More Private Clouds

  • Comments posted to this topic are about the item More Private Clouds

  • My take on the whole cloud computing thing is that if used correctly it could help eliminate layers of management, which in my opinion is one of the greatest contributors to overhead with the least return on investment and is often a large impediment to actually getting things done.  As decision-making and action-taking are moved further up the ladder, additional costs and delays are introduced and are moved further away from folks with the best understanding of the problems and issues.   A couple of points from the editorial:

    "More often than not, companies that move away are still renting VMs or space from someone else who manages the core infrastructure (building, power, cooling, network, etc.)."

    "Why was the cloud attractive? Often because someone didn't need to go through corporate procurement or red-tape to get a server stood up."

    I'm sure you all know by now that my overall view is that more management is not good but better management is.


    Disaster Recovery = Backup ( Backup ( Your Backup ) )

  • Elon Musk moved "X" back to on-prem with, reportedly, a substantial savings.

    There are a ton of other companies that have or are considering moving back to on-prem.  Here's a decent search link...

    And does anyone remember the very large outages in several large areas of the world for things like Outlook and O365 because of mistakes made by MS?

    If you're not actually a FAANG-sized company, is the cloud actually right for you?

    The answer is, of course, "It Depends".  If you're not there yet (in the cloud), make sure you do a really good cost analysis.  If you're already in the cloud, you might want to do that same cost analysis, again.

    Is the cloud a bad thing?  Is on-prem a bad thing?  Are either actually good things?

    Again, "It Depends" and you've got to do the right analysis.  Just remember what "X" has recently done and why and to be sure you include such consideration no matter which direction you're thinking of moving.

    --Jeff Moden

    RBAR is pronounced "ree-bar" and is a "Modenism" for Row-By-Agonizing-Row.
    First step towards the paradigm shift of writing Set Based code:
    ________Stop thinking about what you want to do to a ROW... think, instead, of what you want to do to a COLUMN.

    Change is inevitable... Change for the better is not.

    Helpful Links:
    How to post code problems
    How to Post Performance Problems
    Create a Tally Function (fnTally)


    Jeff, just reflecting, I've used on-premises processing and storage since the Apple II Plus was released in June 1979 and I can't remember losing anything I could not recover. My main cost is a box full of retired 2.5" and 3.5" hard disks, a NAS device, and a couple USB docking stations.  I have historic financial data from March, 1944 online and digitized photos from 1900 forward online in our home office with currently seven computers.  There is also a box of several hundred floppy disks in the basement.  Our laptop batteries even give backup power, and our subdivision does have power outages a half dozen times a year when drivers argue with utility poles.  The only online storage I recently became aware of is that the screen saver on our Amazon streaming device has started showing digital pictures that it has collected from somewhere by itself.  (Moral of this is be careful what you take pictures of!)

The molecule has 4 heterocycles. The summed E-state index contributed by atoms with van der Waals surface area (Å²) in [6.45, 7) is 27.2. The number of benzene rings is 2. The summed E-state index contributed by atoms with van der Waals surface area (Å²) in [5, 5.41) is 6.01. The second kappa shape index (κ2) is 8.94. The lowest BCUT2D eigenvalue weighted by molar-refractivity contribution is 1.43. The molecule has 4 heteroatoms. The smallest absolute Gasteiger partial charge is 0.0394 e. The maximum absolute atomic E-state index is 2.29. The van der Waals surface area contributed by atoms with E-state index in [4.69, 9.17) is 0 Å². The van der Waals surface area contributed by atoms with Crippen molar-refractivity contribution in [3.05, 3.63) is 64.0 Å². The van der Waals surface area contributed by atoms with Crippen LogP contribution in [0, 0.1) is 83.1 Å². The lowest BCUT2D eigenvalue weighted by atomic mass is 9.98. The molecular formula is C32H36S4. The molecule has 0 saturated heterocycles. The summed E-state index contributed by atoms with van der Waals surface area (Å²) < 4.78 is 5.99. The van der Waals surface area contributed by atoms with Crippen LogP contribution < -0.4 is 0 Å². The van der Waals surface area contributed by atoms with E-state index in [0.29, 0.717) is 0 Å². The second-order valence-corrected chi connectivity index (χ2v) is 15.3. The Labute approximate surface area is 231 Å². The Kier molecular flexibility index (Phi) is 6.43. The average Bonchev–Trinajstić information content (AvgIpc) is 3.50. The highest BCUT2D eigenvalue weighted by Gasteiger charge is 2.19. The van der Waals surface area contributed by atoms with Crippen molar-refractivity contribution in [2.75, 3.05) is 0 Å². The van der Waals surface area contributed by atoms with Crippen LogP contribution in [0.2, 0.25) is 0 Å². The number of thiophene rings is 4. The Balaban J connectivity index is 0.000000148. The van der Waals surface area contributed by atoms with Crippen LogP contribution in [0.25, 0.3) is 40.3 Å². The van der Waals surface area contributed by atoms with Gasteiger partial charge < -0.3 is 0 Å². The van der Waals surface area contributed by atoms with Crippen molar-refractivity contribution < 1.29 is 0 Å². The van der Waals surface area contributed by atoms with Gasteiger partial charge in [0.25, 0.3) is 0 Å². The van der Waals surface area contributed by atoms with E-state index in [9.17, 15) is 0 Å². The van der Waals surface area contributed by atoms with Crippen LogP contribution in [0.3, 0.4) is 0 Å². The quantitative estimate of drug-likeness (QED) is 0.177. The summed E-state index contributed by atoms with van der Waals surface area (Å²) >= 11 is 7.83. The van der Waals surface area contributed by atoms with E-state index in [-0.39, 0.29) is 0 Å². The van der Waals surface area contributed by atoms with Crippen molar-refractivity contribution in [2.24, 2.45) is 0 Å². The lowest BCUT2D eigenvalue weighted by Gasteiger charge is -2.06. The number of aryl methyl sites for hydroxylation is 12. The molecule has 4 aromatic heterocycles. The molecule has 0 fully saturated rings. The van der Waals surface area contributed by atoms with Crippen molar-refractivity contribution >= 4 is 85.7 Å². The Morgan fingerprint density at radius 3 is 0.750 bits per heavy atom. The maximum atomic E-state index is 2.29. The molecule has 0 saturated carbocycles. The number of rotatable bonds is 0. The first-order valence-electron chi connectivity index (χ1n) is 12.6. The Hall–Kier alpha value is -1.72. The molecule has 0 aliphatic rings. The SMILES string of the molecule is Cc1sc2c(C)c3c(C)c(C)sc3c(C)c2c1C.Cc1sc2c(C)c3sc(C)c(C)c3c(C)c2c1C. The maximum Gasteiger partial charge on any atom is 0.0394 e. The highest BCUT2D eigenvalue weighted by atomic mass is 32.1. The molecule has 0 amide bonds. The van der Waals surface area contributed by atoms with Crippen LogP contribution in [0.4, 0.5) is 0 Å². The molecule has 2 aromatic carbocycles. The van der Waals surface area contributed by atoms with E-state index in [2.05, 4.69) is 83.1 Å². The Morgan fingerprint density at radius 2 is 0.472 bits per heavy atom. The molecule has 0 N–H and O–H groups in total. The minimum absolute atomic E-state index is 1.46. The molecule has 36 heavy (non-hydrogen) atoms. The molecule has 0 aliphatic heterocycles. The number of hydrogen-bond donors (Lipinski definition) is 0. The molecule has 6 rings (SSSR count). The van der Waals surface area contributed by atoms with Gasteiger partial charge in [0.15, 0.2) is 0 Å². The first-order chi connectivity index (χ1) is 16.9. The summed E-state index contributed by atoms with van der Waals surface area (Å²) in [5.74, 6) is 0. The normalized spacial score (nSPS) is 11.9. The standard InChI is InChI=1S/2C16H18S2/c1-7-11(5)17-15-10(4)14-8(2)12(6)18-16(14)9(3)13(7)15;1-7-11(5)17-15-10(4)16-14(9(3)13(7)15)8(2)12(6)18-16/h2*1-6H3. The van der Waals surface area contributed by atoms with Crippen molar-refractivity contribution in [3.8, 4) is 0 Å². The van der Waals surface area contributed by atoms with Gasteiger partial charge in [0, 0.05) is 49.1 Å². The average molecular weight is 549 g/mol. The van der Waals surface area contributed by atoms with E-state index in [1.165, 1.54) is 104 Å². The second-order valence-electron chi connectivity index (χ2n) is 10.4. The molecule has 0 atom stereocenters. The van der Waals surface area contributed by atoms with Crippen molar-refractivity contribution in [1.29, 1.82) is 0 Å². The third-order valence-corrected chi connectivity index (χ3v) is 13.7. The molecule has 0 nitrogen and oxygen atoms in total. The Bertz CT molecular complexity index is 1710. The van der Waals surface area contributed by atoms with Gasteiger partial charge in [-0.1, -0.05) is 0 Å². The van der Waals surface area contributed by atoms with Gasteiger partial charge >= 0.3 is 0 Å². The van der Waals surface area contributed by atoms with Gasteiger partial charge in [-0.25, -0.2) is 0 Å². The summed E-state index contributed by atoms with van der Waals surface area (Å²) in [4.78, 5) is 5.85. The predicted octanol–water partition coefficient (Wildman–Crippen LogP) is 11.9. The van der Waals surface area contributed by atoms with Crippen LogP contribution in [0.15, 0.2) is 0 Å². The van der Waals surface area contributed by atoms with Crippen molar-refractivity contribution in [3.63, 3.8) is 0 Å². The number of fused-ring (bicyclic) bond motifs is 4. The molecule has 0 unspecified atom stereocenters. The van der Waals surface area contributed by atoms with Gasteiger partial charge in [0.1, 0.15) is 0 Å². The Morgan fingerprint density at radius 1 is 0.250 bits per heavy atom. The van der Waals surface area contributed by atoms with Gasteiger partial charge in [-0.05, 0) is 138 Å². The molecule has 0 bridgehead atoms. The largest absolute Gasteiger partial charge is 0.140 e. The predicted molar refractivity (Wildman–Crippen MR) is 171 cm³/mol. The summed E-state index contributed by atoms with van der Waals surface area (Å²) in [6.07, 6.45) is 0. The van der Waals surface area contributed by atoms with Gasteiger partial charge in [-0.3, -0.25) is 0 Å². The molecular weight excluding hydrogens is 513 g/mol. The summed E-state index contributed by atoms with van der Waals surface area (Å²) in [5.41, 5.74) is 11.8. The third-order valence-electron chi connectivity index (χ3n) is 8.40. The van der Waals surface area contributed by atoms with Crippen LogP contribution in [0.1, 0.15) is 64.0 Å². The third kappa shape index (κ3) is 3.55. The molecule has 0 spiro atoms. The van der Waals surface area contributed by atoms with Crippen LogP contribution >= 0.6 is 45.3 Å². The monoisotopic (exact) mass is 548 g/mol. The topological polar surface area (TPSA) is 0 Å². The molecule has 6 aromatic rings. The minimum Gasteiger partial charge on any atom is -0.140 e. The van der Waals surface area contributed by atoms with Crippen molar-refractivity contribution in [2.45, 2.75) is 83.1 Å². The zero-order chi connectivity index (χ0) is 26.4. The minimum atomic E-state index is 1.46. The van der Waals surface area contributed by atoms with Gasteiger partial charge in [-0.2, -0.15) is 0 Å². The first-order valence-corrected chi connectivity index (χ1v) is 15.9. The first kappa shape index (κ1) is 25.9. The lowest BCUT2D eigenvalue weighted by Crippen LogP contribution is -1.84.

My solution for the power outages is quite simple - a bottle of wine on the patio.  Maybe all you folks' companies would do this for you.  What I need to get yet is a propane-fired coffee pot and I'm covered.

    • This reply was modified 4 months, 2 weeks ago by  skeleton567.
    • This reply was modified 4 months, 2 weeks ago by  skeleton567.

    Disaster Recovery = Backup ( Backup ( Your Backup ) )

  • Thank you, Steve, for the good definition of "private cloud". I've seen the phrase used but didn't understand the difference between a private cloud and just having a data center. (Boy, that sounds trite, and I don't mean to say its trite, I just can't think of a better way of putting it.)

    I work for a company which is probably like a lot of others, that don't know how to take advantage of the cloud, whether its public or private. Everything we do is done using old methodologies as if the only thing that's involved is one machine being used by one user. This leads to inefficiencies and higher costs, but they don't want to change how anything is done. Consequently, I'm sure at some point, possibly this year, they'll conclude that the cloud cannot ever work for anyone, and thus pull out of the cloud entirely, whether its public or private cloud.

    What I'd like to know is how does one determine what sort of cloud strategy a company is following?

    Kindest Regards, Rod Connect with me on LinkedIn.

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